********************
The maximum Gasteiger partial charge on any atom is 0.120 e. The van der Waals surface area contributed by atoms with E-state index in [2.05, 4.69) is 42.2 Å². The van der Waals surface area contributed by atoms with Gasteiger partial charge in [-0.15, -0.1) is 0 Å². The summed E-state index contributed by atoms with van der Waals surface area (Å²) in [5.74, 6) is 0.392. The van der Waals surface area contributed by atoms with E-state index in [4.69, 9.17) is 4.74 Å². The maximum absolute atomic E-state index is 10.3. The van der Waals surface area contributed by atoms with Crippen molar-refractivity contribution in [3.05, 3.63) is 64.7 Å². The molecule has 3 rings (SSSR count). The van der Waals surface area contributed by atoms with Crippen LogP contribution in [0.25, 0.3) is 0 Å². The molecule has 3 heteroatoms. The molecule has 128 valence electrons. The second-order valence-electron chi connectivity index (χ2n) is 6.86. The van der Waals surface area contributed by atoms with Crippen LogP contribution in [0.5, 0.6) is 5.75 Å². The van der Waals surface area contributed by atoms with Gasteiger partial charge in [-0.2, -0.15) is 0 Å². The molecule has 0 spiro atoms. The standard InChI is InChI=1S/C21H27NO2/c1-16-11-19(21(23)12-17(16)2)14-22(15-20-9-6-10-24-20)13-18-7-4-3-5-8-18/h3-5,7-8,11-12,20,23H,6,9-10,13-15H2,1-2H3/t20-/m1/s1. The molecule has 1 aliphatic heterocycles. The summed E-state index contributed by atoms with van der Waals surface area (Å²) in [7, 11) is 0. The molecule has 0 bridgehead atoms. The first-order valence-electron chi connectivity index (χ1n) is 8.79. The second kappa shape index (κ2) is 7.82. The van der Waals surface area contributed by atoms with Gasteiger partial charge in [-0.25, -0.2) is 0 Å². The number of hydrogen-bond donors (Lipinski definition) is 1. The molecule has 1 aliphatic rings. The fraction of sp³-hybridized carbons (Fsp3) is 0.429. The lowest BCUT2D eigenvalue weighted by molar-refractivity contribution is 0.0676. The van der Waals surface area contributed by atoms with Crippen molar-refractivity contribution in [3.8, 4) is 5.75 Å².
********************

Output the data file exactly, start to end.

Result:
The maximum Gasteiger partial charge on any atom is 0.120 e. The van der Waals surface area contributed by atoms with E-state index in [2.05, 4.69) is 42.2 Å². The van der Waals surface area contributed by atoms with Gasteiger partial charge in [-0.15, -0.1) is 0 Å². The summed E-state index contributed by atoms with van der Waals surface area (Å²) in [5.74, 6) is 0.392. The van der Waals surface area contributed by atoms with E-state index in [4.69, 9.17) is 4.74 Å². The maximum absolute atomic E-state index is 10.3. The van der Waals surface area contributed by atoms with Crippen molar-refractivity contribution in [3.05, 3.63) is 64.7 Å². The molecule has 3 rings (SSSR count). The van der Waals surface area contributed by atoms with Crippen LogP contribution in [0.25, 0.3) is 0 Å². The molecule has 3 heteroatoms. The molecule has 128 valence electrons. The second-order valence-electron chi connectivity index (χ2n) is 6.86. The van der Waals surface area contributed by atoms with Crippen LogP contribution in [0.5, 0.6) is 5.75 Å². The van der Waals surface area contributed by atoms with Gasteiger partial charge in [-0.2, -0.15) is 0 Å². The molecule has 0 spiro atoms. The standard InChI is InChI=1S/C21H27NO2/c1-16-11-19(21(23)12-17(16)2)14-22(15-20-9-6-10-24-20)13-18-7-4-3-5-8-18/h3-5,7-8,11-12,20,23H,6,9-10,13-15H2,1-2H3/t20-/m1/s1. The molecule has 1 aliphatic heterocycles. The summed E-state index contributed by atoms with van der Waals surface area (Å²) in [7, 11) is 0. The molecule has 0 bridgehead atoms. The first-order valence-electron chi connectivity index (χ1n) is 8.79. The second kappa shape index (κ2) is 7.82. The van der Waals surface area contributed by atoms with Gasteiger partial charge in [-0.25, -0.2) is 0 Å². The number of hydrogen-bond donors (Lipinski definition) is 1. The molecule has 1 aliphatic rings. The fraction of sp³-hybridized carbons (Fsp3) is 0.429. The lowest BCUT2D eigenvalue weighted by molar-refractivity contribution is 0.0676. The van der Waals surface area contributed by atoms with Crippen molar-refractivity contribution in [3.8, 4) is 5.75 Å².